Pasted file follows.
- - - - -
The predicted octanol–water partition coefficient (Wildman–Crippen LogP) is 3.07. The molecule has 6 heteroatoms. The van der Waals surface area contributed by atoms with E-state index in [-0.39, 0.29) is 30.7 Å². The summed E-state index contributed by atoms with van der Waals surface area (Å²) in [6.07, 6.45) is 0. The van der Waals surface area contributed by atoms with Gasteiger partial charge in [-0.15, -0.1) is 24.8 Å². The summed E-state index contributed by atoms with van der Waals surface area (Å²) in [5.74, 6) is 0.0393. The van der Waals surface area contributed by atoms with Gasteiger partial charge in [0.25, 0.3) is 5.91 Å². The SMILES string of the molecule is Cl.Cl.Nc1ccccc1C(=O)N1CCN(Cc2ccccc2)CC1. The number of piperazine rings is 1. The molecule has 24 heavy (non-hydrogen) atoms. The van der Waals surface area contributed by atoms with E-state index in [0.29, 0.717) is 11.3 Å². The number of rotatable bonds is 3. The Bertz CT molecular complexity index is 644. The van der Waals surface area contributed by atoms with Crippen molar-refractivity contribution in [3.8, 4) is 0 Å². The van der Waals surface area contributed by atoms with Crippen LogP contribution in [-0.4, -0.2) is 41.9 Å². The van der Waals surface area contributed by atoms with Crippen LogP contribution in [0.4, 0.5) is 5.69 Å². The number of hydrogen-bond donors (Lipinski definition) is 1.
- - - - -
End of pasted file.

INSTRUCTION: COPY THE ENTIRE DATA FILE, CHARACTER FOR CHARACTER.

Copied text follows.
The predicted octanol–water partition coefficient (Wildman–Crippen LogP) is 3.07. The molecule has 6 heteroatoms. The van der Waals surface area contributed by atoms with E-state index in [-0.39, 0.29) is 30.7 Å². The summed E-state index contributed by atoms with van der Waals surface area (Å²) in [6.07, 6.45) is 0. The van der Waals surface area contributed by atoms with Gasteiger partial charge in [-0.15, -0.1) is 24.8 Å². The summed E-state index contributed by atoms with van der Waals surface area (Å²) in [5.74, 6) is 0.0393. The van der Waals surface area contributed by atoms with Gasteiger partial charge in [0.25, 0.3) is 5.91 Å². The SMILES string of the molecule is Cl.Cl.Nc1ccccc1C(=O)N1CCN(Cc2ccccc2)CC1. The number of piperazine rings is 1. The molecule has 24 heavy (non-hydrogen) atoms. The van der Waals surface area contributed by atoms with E-state index in [0.29, 0.717) is 11.3 Å². The number of rotatable bonds is 3. The Bertz CT molecular complexity index is 644. The van der Waals surface area contributed by atoms with Crippen molar-refractivity contribution in [3.8, 4) is 0 Å². The van der Waals surface area contributed by atoms with Crippen LogP contribution in [-0.4, -0.2) is 41.9 Å². The van der Waals surface area contributed by atoms with Crippen LogP contribution in [0.4, 0.5) is 5.69 Å². The number of hydrogen-bond donors (Lipinski definition) is 1.